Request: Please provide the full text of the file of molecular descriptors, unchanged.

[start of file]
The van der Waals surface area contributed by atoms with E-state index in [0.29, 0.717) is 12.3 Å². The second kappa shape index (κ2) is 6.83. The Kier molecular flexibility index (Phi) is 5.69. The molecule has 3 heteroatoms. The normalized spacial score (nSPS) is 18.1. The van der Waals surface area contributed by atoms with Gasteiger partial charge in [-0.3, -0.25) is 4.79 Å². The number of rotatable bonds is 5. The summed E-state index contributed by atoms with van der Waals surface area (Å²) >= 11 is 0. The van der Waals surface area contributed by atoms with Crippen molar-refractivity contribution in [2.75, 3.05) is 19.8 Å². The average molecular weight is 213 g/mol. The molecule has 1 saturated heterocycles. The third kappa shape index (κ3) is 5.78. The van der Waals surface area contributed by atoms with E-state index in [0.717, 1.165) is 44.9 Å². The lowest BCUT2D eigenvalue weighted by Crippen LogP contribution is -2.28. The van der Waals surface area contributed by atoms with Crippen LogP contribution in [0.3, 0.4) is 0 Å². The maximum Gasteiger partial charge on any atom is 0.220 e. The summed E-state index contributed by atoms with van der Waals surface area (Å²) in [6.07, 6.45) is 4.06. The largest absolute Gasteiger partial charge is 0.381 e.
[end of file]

The van der Waals surface area contributed by atoms with E-state index in [0.29, 0.717) is 12.3 Å². The second kappa shape index (κ2) is 6.83. The Kier molecular flexibility index (Phi) is 5.69. The molecule has 3 heteroatoms. The normalized spacial score (nSPS) is 18.1. The van der Waals surface area contributed by atoms with Gasteiger partial charge in [-0.3, -0.25) is 4.79 Å². The number of rotatable bonds is 5. The summed E-state index contributed by atoms with van der Waals surface area (Å²) >= 11 is 0. The van der Waals surface area contributed by atoms with Crippen molar-refractivity contribution in [2.75, 3.05) is 19.8 Å². The average molecular weight is 213 g/mol. The molecule has 1 saturated heterocycles. The third kappa shape index (κ3) is 5.78. The van der Waals surface area contributed by atoms with E-state index in [0.717, 1.165) is 44.9 Å². The lowest BCUT2D eigenvalue weighted by Crippen LogP contribution is -2.28. The van der Waals surface area contributed by atoms with Crippen LogP contribution in [0.3, 0.4) is 0 Å². The maximum Gasteiger partial charge on any atom is 0.220 e. The summed E-state index contributed by atoms with van der Waals surface area (Å²) in [6.07, 6.45) is 4.06. The largest absolute Gasteiger partial charge is 0.381 e.